For example, in South Africa, it has been argued that we are back to 19th-century medicine because of the lack of effective drugs to treat tuberculosis (TB). There are many ways in which bacteria and other pathogens become resistant to drugs, for example, they can evolve to modify the biological target so that the drug no longer binds, thereby losing the beneficial effect.
It would be a good idea, therefore, if the drug had more than one target so that it would still work even if one target were resistant and lost. A beautiful recent example of this was published by the Boger group, from the Scripps Research Institute in California, a non-industrial laboratory. Boger’s team synthesised a derivative of the ‘last resort’ drug, vancomycin, that targeted three mechanisms of resistance. It’s not yet in the commercial realm but experiments showed that resistance simply could not be induced. Our approach is different chemically and biologically but has similar consequences. Indeed avoiding the development of resistance has been at the heart of the Strathclyde minor groove binders (S-MGB) project from the beginning.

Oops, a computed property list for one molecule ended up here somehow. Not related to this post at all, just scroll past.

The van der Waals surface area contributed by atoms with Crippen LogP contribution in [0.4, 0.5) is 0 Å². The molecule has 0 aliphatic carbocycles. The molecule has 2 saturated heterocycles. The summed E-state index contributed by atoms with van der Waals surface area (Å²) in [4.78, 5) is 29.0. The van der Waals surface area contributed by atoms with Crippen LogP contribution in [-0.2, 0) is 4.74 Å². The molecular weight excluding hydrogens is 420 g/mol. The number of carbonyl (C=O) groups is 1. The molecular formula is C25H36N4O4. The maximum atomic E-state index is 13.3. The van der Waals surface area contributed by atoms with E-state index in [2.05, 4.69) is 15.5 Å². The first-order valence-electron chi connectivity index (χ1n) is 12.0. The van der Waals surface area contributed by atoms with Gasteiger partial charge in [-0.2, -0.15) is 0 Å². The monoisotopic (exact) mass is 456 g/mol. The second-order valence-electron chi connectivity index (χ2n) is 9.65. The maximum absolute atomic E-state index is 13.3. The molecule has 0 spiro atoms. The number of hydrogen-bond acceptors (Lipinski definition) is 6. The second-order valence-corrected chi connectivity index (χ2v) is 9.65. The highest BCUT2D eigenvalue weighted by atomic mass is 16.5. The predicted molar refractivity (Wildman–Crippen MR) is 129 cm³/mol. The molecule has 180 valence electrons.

Our anti-infectives programme has DNA as its molecular target; formally this is a single molecule biological target but in practice contains hundreds of sites on which a drug molecule can touch down. In this way, it is equivalent to a collection of targets all held together in a strand. The key challenge for a successful anti-infective drug is selectivity; we want to kill the pathogen, not the patient.